Mario Macias is not undocumented, but he could’ve been. His father was able to make him a citizen as a child, but that does not stop Macias from standing in solidarity with those who risk being deported.
Macias, a Pierce College librarian, demonstrated his support for immigrants by participating in the DACA march in Pershing Square on Tuesday, Sept. 12. He became aware of the march through a flyer from the Pierce College Democrats.
“I felt like I needed to show my face and show my presence,” Macias said. “I wanted to support the students, the community. Not just the dreamers that might be here at Pierce or students that are under the DACA program, but the undocumented community in general.”
Son Huynh has worked at the library with Macias for more than a year and said that he has always supported and helped Pierce students.
“He’s very nice and very helpful to students,” Huynh said. “Students know who he is. He has a great attitude.”
Macias said he immigrated from Mexico to Los Angeles when he was 10 years old.
“It just so happened that my dad was a citizen and he managed to get me and my siblings papers before we turned 18,” Macias said.
Macias said that he has friends that are undocumented and who are dreamers. Growing up in East Los Angeles, Macias said he knows from a personal perspective the struggles that dreamers and undocumented people face in this country.
“Dreamers, like most immigrants, tried very hard to succeed in this country,” Macias said. “We tried to elevate ourselves and our families, financially and in other ways. We came to this country to work and to succeed and to prosper as immigrants.”
Attorney General Jeff Sessions announced the rescission of DACA on Tuesday, Sept. 5. These words may have disheartened DACA recipients, but that was not the case for Macias. “It wasn’t a surprise because you kind of saw it coming,” Macias said. “The media kept the suspense that Trump was going to address the DACA issue.”
By attending the DACA march, Macias showed care and support for DACA recipients.
“I’ve learned that to support and give substance to an event like that, you’ve got to visually see people caring about this things,” Macias said.
Technology Librarian Clay Gediman said that he has seen Macias care for and help students.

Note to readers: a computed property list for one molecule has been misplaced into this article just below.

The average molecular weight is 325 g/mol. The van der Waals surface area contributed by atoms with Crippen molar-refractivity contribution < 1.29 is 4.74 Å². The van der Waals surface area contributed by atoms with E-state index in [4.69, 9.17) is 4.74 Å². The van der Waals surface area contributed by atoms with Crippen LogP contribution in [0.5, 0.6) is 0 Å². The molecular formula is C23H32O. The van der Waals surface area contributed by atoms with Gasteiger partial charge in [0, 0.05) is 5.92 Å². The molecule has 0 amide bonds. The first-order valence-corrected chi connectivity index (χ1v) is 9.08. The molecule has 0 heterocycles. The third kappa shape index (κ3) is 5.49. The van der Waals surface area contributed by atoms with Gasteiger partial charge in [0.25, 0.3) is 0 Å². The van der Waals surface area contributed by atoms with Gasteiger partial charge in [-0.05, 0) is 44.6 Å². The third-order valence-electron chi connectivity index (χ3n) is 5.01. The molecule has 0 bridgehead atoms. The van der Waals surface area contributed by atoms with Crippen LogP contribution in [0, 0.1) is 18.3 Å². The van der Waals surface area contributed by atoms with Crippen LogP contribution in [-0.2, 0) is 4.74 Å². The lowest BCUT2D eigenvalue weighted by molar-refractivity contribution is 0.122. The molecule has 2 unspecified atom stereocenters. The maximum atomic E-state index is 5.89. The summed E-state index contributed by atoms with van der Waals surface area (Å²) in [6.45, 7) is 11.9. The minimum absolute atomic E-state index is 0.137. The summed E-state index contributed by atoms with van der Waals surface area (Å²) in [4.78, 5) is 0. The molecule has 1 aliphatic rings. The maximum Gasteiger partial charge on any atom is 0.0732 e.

“He works with students well,” Gediman said. “He’s very passionate about working with them. He’s certainly encouraging toward it.”
Macias’ passion to help students made him step out of the library and march to show his support for DACA.
“Dreamers are willing to put in the work to obtain an American education and get a good job and a good career and help their families,” Macias said. “It’s a simple goal. You’re just trying to achieve the American dream just like everyone else. They just have more obstacles.”
According to Macias, attending the DACA march was an empowering experience. This was the first DACA march Macias attended, and by marching, he saw unity in the community.
“There weren’t just students there,” Macias said. “There was a variety, a diverse profile of students, but there were also faculty members who showed up, people from the Pierce Community. It’s good to know that people are willing to stand up for others.”
According to Macias, he has seen a lot of DACA support movements online, including posts of people writing “undocumented and unafraid.”
“It’s very impressive when you can uphold such courage in the face of all these obstacles,” Macias said.
Macias said that the courage and bravery of DACA recipients and undocumented people has inspired him personally and as a faculty member.
“I’ve heard my undocumented friend say, ‘Before DACA, we were still thriving, and we were still feeding our families. We survived without DACA, and we will survive without it,’” Macias said. “I’m always surprised and inspired by how much strength they kindle within themselves.”
Mario said that he plans to keep supporting and helping DACA recipients at Pierce College.
“What do undocumented students need right now? I don’t know, but we have to ask them,” Macias said.